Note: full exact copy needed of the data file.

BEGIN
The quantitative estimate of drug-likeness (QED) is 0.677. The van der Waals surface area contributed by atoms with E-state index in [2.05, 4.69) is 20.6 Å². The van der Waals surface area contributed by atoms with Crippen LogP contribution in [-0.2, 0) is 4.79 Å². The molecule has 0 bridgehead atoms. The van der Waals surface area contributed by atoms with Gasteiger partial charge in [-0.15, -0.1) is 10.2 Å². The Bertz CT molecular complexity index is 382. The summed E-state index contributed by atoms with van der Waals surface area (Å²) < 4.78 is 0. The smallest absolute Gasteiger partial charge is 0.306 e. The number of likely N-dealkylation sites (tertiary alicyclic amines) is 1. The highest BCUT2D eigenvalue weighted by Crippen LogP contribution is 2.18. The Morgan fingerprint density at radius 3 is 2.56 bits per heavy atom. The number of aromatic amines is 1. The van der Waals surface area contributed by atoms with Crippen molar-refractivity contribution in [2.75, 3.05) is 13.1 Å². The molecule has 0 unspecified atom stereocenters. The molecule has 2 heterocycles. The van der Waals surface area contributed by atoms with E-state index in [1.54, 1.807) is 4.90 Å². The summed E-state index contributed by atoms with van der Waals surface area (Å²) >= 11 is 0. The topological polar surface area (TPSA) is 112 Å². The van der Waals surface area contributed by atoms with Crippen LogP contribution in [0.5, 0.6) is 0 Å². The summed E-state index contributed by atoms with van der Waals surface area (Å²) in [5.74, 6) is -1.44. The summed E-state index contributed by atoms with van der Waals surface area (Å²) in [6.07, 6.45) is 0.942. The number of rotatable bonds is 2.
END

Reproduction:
The quantitative estimate of drug-likeness (QED) is 0.677. The van der Waals surface area contributed by atoms with E-state index in [2.05, 4.69) is 20.6 Å². The van der Waals surface area contributed by atoms with Crippen LogP contribution in [-0.2, 0) is 4.79 Å². The molecule has 0 bridgehead atoms. The van der Waals surface area contributed by atoms with Gasteiger partial charge in [-0.15, -0.1) is 10.2 Å². The Bertz CT molecular complexity index is 382. The summed E-state index contributed by atoms with van der Waals surface area (Å²) < 4.78 is 0. The smallest absolute Gasteiger partial charge is 0.306 e. The number of likely N-dealkylation sites (tertiary alicyclic amines) is 1. The highest BCUT2D eigenvalue weighted by Crippen LogP contribution is 2.18. The Morgan fingerprint density at radius 3 is 2.56 bits per heavy atom. The number of aromatic amines is 1. The van der Waals surface area contributed by atoms with Crippen molar-refractivity contribution in [2.75, 3.05) is 13.1 Å². The molecule has 0 unspecified atom stereocenters. The molecule has 2 heterocycles. The van der Waals surface area contributed by atoms with E-state index in [1.54, 1.807) is 4.90 Å². The summed E-state index contributed by atoms with van der Waals surface area (Å²) >= 11 is 0. The topological polar surface area (TPSA) is 112 Å². The van der Waals surface area contributed by atoms with Crippen LogP contribution in [0.5, 0.6) is 0 Å². The summed E-state index contributed by atoms with van der Waals surface area (Å²) in [5.74, 6) is -1.44. The summed E-state index contributed by atoms with van der Waals surface area (Å²) in [6.07, 6.45) is 0.942. The number of rotatable bonds is 2.